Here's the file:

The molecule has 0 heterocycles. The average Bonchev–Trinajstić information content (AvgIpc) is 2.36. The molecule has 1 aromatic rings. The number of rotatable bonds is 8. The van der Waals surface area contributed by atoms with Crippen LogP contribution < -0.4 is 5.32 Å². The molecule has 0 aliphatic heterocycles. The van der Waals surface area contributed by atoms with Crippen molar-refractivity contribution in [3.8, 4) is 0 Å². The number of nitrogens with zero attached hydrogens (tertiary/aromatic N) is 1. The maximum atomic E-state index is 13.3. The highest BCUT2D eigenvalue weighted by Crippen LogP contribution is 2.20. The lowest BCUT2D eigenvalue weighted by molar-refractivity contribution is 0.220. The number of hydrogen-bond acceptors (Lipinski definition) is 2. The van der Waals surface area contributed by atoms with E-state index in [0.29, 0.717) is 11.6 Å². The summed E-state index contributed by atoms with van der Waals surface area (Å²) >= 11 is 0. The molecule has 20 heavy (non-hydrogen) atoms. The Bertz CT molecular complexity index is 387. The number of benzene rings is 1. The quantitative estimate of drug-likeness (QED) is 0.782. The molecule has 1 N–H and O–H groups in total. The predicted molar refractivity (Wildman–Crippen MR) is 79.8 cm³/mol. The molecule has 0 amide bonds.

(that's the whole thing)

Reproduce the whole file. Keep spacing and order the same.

The molecule has 0 heterocycles. The average Bonchev–Trinajstić information content (AvgIpc) is 2.36. The molecule has 1 aromatic rings. The number of rotatable bonds is 8. The van der Waals surface area contributed by atoms with Crippen LogP contribution < -0.4 is 5.32 Å². The molecule has 0 aliphatic heterocycles. The van der Waals surface area contributed by atoms with Crippen molar-refractivity contribution in [3.8, 4) is 0 Å². The number of nitrogens with zero attached hydrogens (tertiary/aromatic N) is 1. The maximum atomic E-state index is 13.3. The highest BCUT2D eigenvalue weighted by Crippen LogP contribution is 2.20. The lowest BCUT2D eigenvalue weighted by molar-refractivity contribution is 0.220. The number of hydrogen-bond acceptors (Lipinski definition) is 2. The van der Waals surface area contributed by atoms with E-state index in [0.29, 0.717) is 11.6 Å². The summed E-state index contributed by atoms with van der Waals surface area (Å²) >= 11 is 0. The molecule has 20 heavy (non-hydrogen) atoms. The Bertz CT molecular complexity index is 387. The number of benzene rings is 1. The quantitative estimate of drug-likeness (QED) is 0.782. The molecule has 1 N–H and O–H groups in total. The predicted molar refractivity (Wildman–Crippen MR) is 79.8 cm³/mol. The molecule has 0 amide bonds.